[ RadSafe ] ALARA

garyi at trinityphysics.com garyi at trinityphysics.com
Mon Jun 23 19:22:04 CDT 2008

Well, its hard to argue with a neatly ordered outline.  I suppose I must be wrong.  I ran into a 
similar situation in regard to my finances a few years back.  I told my wife many times that the 
best way to get out of debt was to pay off the highest interest credit card first.  We didn't 
seem to get anwhere until she began listening to a guy who said to pay off the smallest debt 
first.  He called it a "debt snowball".

Any accountant can tell you that I was right.  But we still made more headway going 
backwards because it just felt better to my wife to picture a giant snowball wiping out our 

I suppose there could be some kind of emotional gratification contained in the ALARA 
concept, or maybe in the sound of the acronym itself.  If you treat your patients with snake oil 
and they get better, then there must be something to it.

Good night!
Gary Isenhower

On 23 Jun 2008 at 19:26, NeilKeeney at aol.com wrote:

Gary or Joe et al:

In direct response to your question, we unquestionably 'get 
something' from ALARA.  I've primarily been associated with planning
and  implementation of major projects at commercial nuclear facilities
around the  country for the last couple of decades.  My observations
and  conclusions closely align with what Dr. Lipton has indicated.

To take it a couple of steps further, the depth and degree of 
planning and preparation necessary to achieve some of the key
objectives of  ALARA, which, in the aggregate result in reduced
collective dose may be  summarized in a few points: 1.    There is
generally less rework  necessary to be performed across our major
project tasks because:

a.    We have workable plans that  were compelled to be developed in
detail in part as the result of ALARA  considerations.  Some of these
go so far as to specify the exact tools,  parts and pieces necessary
to perform the work.  In some cases they call  for backup equipment or
components.  These variables are based on the  lessons-learned for the
activity.  I have often observed, in the 'old'  days, a work group
exiting the work areas because they had the wrong bolt,  forgot a
wrench, the tool broke, the wrong gasket; on and on.  That doesn't 
happen anymore at a facility with a good ALARA program.  It simply 
results in greater efficiency all around which, in turn, optimizes the
activity  in terms of collective dose expenditure.

b.    We have superior scheduling that  takes into consideration work
sequences that result in avoiding unnecessary  exposure.  For example,
if it were not for the ALARA concept, there would  be nothing
preventing any particular project management team from draining  the
Steam Generator shell of secondary water (shielding) thus  exposing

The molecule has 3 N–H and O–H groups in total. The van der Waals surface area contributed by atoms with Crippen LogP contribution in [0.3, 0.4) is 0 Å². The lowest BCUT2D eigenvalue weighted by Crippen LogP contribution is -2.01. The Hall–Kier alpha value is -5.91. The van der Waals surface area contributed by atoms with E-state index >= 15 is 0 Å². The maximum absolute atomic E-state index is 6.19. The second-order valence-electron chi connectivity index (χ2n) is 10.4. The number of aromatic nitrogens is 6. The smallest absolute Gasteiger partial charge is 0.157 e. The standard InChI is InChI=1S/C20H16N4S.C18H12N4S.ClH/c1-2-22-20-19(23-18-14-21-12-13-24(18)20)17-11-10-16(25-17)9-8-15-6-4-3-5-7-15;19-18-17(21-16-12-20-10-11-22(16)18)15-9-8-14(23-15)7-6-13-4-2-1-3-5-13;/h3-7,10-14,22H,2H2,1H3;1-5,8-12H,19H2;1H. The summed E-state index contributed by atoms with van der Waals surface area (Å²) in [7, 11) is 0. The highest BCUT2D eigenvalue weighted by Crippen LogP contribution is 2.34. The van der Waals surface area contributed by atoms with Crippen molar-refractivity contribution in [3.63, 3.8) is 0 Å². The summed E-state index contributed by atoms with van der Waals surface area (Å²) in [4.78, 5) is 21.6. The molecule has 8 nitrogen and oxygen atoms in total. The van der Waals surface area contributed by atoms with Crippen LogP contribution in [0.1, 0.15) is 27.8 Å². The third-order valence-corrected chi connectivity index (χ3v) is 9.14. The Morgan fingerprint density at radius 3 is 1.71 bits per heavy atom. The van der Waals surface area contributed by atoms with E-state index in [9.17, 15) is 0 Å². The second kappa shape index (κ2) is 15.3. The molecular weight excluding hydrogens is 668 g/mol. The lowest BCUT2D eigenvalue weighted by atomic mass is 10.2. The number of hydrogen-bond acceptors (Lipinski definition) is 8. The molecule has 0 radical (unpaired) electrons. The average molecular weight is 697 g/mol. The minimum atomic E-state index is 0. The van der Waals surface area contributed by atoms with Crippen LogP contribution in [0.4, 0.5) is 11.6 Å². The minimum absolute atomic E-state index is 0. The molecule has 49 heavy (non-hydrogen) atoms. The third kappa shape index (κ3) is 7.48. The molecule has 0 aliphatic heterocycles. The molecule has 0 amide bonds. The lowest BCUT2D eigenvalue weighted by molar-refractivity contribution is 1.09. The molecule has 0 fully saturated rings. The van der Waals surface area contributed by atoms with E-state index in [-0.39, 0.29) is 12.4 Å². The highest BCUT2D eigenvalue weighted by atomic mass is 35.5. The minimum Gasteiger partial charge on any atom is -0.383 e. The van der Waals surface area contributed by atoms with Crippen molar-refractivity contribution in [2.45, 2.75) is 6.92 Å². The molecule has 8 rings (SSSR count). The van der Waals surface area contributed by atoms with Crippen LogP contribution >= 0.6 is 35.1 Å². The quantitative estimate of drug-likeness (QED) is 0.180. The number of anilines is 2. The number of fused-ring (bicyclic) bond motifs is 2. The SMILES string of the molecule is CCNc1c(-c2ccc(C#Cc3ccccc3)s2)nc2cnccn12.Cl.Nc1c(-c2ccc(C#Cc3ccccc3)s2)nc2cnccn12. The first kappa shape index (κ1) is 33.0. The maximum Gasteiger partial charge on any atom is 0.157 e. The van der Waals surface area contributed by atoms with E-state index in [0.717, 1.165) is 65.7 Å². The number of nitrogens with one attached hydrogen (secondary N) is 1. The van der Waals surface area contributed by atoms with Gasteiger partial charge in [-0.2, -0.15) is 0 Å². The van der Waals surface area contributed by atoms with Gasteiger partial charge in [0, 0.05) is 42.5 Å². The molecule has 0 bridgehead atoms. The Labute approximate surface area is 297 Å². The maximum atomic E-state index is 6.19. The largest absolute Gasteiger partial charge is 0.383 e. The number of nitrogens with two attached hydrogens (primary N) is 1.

the workforce to 30,000 manhours of increased dose-rates on  the order
of 2 - 3 times that of a filled shell.  An extreme example  but I've
seen the results of premature drain-down.

c.    Via this concept, we have been able  to reconcile internal and
external exposure via TEDE ALARA precepts.  This  took thousands of
people out of respirators and also greatly increased worker 
efficiency and, therefore improved production making us more reliable
as an  industry.  This also compelled advances in the use and utility
of  engineering controls for ventilation and Containment At The Source
concepts for  contamination control.

2.    Enhanced proficiency in performing  difficult or complex tasks -
previously discussed.  There's nothing  like achieving greater reality
on the scope and magnitude of one's part in a  complex task.  It's a
drill of the technique and methodology and is  consistent with other
such practices across our society.  This is how a  process is debugged
prior to actual execution and it's a valuable element of  reducing or
avoiding dose.

I have observed the improvements across our industry  first-hand. 
Work implementation used to be carried out in a cavalier  fashion
without respect to collective dose.  Rework was routine.   Schedules
ignored shielding installation, work group interferences with one 
another, or water level management techniques (in PWRs).  Workers were
 worked until they maxed-out on dose and then you got another guy and
did the  same with him.  It was pretty ugly.

Well.  These are a few viewpoints about the matter.   There are many
more but I've been accused in the past of being too verbose so I  will
leave it at this for now.  

Neil Keeney
Currently at CR3 SGRP

In a message dated 6/23/2008 6:43:07 P.M. Eastern Daylight  Time,
garyi at trinityphysics.com writes:


Did Alara produce the successful facility, or did the  successful
facility produce doses that were Alara?

In other words,  if you went into a "dirty" plant and made them
implement Alara, would the  plant become a model facility?  Or would
it still be "dirty" wherever  scrutiny was lacking?  I agree that the
correlation you recall exists,  but I strongly doubt that Alara is the
causative factor.

Unless you  are willing to insist that Alara is a causative factor,
your concluding  statement is unfounded.  I assert that the well run
facilities you  recall would have been just as well run (perhaps
better) if Alara had never  been conceived, had never been made a part
of the compliance  requirement.

So I'm back to this:  Do we get anything from ALARA  that we could not
have just by writing clear regs? 

And, this  is the last I will post on this issue.  I am so busy
keeping things  Alara that I have no more time to think about whether
this is a good  policy.  :P

-Gary Isenhower

**************Gas prices getting you down? Search AOL Autos for 
fuel-efficient used cars.     
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